It was the same with builders, transport operators, accountants, farmers, in fact, in every endeavor. The customers always chose what they felt was the best deal – they had freedom of choice. There was no artificial protection such as licenses or tariffs to prevent other people from going into business. The standard of living rose, and before long the people wondered how they had ever done without money.

At the end of the year, Fabian left his shop and visited all the people who owed him money. Some had more than they borrowed, but this meant that others had less, since there were only a certain number of coins issued in the first place. Those who had more than they borrowed paid back each 100 plus the extra 5, but still had to borrow again to carry on.

The others discovered for the first time that they had a debt. Before he would lend them more money, Fabian took a mortgage over some of their assets, and everyone went away once more to try and get those extra 5 coins which always seemed so hard to find.

No one realized that as a whole, the country could never get out of debt until all the coins were repaid, but even then, there were those extra 5 on each 100 which had never been lent out at all. No one but Fabian could see that it was impossible to pay the interest – the extra money had never been issued, therefore someone had to miss out.

It was true that Fabian spent some coins, but he couldn’t possibly spend anything like 5% of the total economy on himself. There were thousands of people and Fabian was only one.

Besides, he was still a goldsmith making a comfortable living.

At the back of his shop Fabian had a strongroom and people found it convenient to leave some of their coins with him for safekeeping. He charged a small fee depending on the amount of money, and the time it was left with him. He would give the owner receipts for the deposit.

When a person went shopping, he did not normally carry a lot of gold coins. He would give the shopkeeper one of the receipts to the value of the goods he wanted to buy.

Shopkeepers recognized the receipt as being genuine and accepted it with the idea of taking it to Fabian and collecting the appropriate amount in coins. The receipts passed from hand to hand instead of the gold itself being transferred. The people had great faith in the receipts – they accepted them as being as good as coins.

Before long, Fabian noticed that it was quite unusual for anyone to actually call for their gold coins.

He thought to himself, “Here I am in possession of all this gold and I am still a hard working craftsman. It doesn’t make sense. Why, there are dozens of people who would be glad to pay me interest for the use of this gold which is lying here and rarely called for.

It is true, the gold is not mine – but it is in my possession, which is all that matters. I hardly need to make any coins at all, I can use some of the coins stored in the vault.”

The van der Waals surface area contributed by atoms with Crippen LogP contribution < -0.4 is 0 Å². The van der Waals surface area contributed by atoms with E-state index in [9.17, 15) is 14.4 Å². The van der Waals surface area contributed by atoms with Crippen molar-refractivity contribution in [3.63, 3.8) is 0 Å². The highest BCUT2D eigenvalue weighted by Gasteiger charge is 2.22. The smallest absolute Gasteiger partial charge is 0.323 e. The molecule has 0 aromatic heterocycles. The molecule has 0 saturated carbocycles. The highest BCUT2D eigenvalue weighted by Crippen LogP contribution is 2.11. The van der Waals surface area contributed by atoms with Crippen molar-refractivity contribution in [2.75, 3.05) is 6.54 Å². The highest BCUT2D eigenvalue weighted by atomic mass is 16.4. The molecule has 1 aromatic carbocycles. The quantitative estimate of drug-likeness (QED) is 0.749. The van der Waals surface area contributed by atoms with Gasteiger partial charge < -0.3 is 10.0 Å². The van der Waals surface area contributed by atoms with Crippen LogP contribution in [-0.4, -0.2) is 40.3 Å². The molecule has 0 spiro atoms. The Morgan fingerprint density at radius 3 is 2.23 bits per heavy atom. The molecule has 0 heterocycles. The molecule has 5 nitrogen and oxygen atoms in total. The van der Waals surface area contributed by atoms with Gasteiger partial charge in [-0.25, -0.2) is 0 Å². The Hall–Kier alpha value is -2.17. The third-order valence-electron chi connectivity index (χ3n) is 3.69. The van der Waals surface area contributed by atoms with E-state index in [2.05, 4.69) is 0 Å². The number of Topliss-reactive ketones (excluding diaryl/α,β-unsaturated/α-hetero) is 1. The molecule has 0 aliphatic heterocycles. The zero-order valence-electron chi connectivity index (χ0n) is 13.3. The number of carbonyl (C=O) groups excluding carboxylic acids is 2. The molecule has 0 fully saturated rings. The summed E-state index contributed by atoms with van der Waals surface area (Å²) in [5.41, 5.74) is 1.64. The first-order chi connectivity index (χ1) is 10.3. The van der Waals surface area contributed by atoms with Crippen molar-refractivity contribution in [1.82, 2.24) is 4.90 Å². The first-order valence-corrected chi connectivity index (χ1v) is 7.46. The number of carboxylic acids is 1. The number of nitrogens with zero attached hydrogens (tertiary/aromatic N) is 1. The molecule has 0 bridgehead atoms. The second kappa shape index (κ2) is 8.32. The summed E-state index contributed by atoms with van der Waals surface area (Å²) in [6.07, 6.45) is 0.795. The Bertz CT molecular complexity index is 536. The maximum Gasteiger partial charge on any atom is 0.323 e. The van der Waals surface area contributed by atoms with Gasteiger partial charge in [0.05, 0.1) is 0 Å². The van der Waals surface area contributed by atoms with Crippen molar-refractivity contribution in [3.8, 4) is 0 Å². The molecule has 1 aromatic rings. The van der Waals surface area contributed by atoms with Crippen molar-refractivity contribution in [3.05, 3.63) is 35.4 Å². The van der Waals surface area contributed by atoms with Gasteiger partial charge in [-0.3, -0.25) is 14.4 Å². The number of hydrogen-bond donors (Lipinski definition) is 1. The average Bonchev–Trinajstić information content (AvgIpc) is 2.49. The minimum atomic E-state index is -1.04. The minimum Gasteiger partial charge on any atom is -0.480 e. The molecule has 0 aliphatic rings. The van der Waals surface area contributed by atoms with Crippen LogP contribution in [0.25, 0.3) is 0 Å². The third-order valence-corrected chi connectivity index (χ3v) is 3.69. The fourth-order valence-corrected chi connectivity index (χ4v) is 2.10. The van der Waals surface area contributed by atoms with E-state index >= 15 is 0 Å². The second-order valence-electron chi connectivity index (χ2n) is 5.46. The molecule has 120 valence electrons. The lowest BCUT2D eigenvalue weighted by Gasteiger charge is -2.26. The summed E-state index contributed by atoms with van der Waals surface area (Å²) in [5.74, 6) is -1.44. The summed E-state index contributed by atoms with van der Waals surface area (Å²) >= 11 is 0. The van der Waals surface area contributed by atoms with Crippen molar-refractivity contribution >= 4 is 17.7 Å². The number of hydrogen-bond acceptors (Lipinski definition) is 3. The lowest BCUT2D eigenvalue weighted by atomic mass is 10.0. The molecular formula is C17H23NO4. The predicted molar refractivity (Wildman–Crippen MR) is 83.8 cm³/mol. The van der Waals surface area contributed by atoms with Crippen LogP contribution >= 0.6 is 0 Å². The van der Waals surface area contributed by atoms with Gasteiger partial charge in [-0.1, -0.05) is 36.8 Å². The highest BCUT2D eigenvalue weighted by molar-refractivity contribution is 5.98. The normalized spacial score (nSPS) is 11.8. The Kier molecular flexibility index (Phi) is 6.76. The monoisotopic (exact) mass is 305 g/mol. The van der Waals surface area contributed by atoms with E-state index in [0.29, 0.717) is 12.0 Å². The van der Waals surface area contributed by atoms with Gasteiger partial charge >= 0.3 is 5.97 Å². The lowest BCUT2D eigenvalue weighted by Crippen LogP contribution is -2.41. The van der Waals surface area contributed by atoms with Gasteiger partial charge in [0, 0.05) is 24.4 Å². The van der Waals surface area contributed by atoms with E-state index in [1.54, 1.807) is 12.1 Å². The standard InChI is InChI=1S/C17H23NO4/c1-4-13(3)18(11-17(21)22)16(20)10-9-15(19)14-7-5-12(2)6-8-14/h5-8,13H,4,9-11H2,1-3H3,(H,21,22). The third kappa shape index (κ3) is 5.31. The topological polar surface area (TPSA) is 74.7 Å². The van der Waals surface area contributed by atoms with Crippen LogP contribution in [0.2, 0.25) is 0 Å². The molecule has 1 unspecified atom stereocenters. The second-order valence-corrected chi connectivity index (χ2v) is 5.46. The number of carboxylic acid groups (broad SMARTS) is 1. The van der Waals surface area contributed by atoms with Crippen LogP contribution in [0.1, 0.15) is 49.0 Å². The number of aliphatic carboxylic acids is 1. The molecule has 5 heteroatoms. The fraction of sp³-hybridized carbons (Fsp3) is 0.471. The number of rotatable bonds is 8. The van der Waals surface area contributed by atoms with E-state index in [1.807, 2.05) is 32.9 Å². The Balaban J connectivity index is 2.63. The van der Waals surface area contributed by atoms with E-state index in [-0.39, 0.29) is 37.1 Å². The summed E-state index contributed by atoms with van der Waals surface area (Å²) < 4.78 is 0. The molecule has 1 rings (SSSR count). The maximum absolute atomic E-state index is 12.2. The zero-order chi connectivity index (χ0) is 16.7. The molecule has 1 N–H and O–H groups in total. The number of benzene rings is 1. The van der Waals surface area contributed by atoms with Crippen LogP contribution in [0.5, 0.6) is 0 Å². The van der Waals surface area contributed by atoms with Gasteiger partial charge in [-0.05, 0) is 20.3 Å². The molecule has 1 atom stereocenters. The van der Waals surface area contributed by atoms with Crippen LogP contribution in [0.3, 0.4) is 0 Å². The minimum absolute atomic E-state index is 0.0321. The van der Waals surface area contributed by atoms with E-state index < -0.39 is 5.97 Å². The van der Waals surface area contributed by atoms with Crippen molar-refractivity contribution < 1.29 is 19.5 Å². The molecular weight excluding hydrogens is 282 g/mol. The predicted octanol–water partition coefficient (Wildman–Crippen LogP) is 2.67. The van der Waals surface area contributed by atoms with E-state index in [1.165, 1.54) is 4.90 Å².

At first he was very cautious, only loaning a few at a time, and then only on tremendous security. But gradually he became bolder, and larger amounts were loaned.

One day, a large loan was requested. Fabian suggested, “Instead of carrying all these coins we can make a deposit in your name, and then I shall give you several receipts to the value of the coins.” The borrower agreed, and off he went with a bunch of receipts. He had obtained a loan, yet the gold remained in the strong-room. After the client left, Fabian smiled. He could have his cake and eat it too. He could “lend” gold and still keep it in his possession.

Friends, strangers and even enemies needed funds to carry out their businesses – and so long as they could produce security, they could borrow as much as they needed. By simply writing out receipts Fabian was able to “lend” money to several times the value of gold in his strong-room, and he was not even the owner of it. Everything was safe so long as the real owners didn’t call for their gold and the confidence of the people was maintained.

He kept a book showing the debits and credits for each person. The lending business was proving to be very lucrative indeed.

His social standing in the community was increasing almost as fast as his wealth. He was becoming a man of importance, he commanded respect. In matters of finance, his very word was like a sacred pronouncement.

To be continued…

About the author:
This story was written by Larry Hannigan in 1971 – The sole purpose is to explain the simple maths of reality and the current Banking System – that is – 100 plus NOTHING does NOT equal 105 – and that charging interest on something that is created out of nothing, makes it impossible to repay, giving great power to those who do create money out of nothing – ie the Banks.

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One Response to “Give Me The Earth Plus 5% – Part I”

  1. wing Says:

    which is why I think KIVA is a great way to help individual people whose project you wanna support with an interest free loan as little as US$25. I see it as setting money aside just in case of rainy days. If i don’t ever need the money, it will be all the better.